“The Sprout family—Scott as sheriff, Carrie as matron, and Clarence as deputy sheriff—adapted well to the big city life of Hutchinson,” said Julia. “It was a different world than Turon and farming in Miami Township.”
“At six-feet, three-inches tall, Clarence excelled at sports,” said Houston, “especially football and basketball. But many people from Reno County remember Clarence, at age 17, being appointed as the youngest probation officer in the state, possibly the nation.”
“Judge Charles Fulton had a lot of trust in that boy,” agreed Julia. “They became close personal friends after the Sprouts moved to Hutchinson in order for Scott to take office as sheriff and Carrie as matron. The judge saw a young man who was absolutely devoid of all vicious habits, and in addition, possessed remarkable intelligence and good judgement.”
“Clarence refused the offer at first,” said Houston, “but Judge Fulton could be persuasive.”
“Remember the star that Judge Fulton presented to Clarence?” asked Julia. “He wore it proudly.”
“If Sheriff Sprout had a thorn in his side, it was from one too many prisoners escaping from his bastille,” said Houston. “Of course, it’s still a problem today. Just ask Sheriff Fay Brown.”
“Sheriffs have always considered running around the country, retrieving escapees, a nuisance,” said Julia, “but it comes with the territory, and it can get expensive.”
“Until W. T. Clark became sheriff, the county commissioners were reluctant to replace the easily sawed soft iron bars with expensive chilled steel bars,” said Houston.
“I remember Carrie Sprout overhearing an escape plot when she was matron,” recalled Julia.
“Carrie was busy supervising the feeding in the jail, and campaigning for a detention home so that unfortunate girls and women would not need to be sent to the state detention farm at Lansing. Click to view Carrie Sprout appointment as deputy sheriff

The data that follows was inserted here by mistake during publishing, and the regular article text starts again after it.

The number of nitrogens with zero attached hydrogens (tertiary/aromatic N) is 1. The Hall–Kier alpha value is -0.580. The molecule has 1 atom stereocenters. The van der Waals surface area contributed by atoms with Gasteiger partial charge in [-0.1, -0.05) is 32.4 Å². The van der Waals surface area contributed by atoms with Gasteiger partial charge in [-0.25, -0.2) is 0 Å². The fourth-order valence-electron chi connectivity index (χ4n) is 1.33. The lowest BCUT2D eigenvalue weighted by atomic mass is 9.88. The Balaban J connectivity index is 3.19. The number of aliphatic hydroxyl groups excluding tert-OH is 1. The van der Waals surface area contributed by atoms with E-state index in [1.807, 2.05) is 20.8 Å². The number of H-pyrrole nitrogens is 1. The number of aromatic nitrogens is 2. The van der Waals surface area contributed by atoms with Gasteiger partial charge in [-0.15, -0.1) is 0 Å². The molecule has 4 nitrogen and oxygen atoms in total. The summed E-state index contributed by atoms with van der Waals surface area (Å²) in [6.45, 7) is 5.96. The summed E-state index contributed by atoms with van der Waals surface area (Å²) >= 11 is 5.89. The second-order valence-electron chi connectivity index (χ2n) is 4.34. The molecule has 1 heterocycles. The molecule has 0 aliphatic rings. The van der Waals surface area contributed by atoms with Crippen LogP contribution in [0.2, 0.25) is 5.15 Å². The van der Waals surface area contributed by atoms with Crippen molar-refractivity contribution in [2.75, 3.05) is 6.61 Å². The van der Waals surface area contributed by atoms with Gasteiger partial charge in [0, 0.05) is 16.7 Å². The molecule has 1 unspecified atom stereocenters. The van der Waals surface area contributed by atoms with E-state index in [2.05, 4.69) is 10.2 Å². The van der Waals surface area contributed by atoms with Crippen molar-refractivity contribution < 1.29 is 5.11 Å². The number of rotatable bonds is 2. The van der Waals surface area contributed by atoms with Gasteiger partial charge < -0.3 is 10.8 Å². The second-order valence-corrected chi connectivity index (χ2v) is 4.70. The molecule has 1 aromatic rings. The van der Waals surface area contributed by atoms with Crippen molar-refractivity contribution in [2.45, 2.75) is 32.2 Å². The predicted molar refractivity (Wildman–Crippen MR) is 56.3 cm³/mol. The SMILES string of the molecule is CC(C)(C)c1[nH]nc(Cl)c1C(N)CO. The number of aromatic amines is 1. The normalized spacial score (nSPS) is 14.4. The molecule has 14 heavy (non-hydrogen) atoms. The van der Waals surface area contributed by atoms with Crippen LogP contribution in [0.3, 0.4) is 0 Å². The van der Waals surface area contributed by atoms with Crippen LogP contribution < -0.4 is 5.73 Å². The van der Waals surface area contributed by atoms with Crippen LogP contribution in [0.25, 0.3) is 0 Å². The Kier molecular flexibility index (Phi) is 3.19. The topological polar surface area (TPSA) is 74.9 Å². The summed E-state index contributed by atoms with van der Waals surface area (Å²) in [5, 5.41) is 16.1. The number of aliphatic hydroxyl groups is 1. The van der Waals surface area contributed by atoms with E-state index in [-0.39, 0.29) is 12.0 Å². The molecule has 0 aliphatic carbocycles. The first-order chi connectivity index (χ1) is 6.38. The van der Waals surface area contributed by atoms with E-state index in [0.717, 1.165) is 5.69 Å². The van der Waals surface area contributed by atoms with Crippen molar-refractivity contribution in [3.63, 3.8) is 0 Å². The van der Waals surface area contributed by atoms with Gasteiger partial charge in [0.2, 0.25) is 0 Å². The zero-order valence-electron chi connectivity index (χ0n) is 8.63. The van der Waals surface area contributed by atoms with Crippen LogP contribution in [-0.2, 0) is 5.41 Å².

“Armistice Day was a time for thanks,” said Julia.
“The Great War was finally over,” echoed Houston.
“Our Houston was safe,” said Julia.
“We were fortunate,” agreed Houston. “We sacrificed very little. There was no gold star displayed at our door. We couldn’t travel as much, but we remained healthy and well off. Despite the war, our crazy and colorful parties continued.”
“But remember,” said Julia, “even as people celebrated, the newspapers continued to publish the casualty lists of soldiers who had been killed in action or had succumbed to their injuries.
“The United States had fought a war to make the world safe for democracy, and as survivors—military and civilian—we wanted to go back to a time that was normal.
“At the Armistice, the schools were beginning to reopen after a three week enforced vacation due to the Spanish influenza,” Julia remembered.
“For some reason,” said Houston, grinning, “there’s one specific, minor event that made me think we might be able to regain a bit of our former life. It was when I heard that the Haven High School boys were ready to begin their football season since they were done herding all the cows off their football field.”
Until next time, happy writing and reading.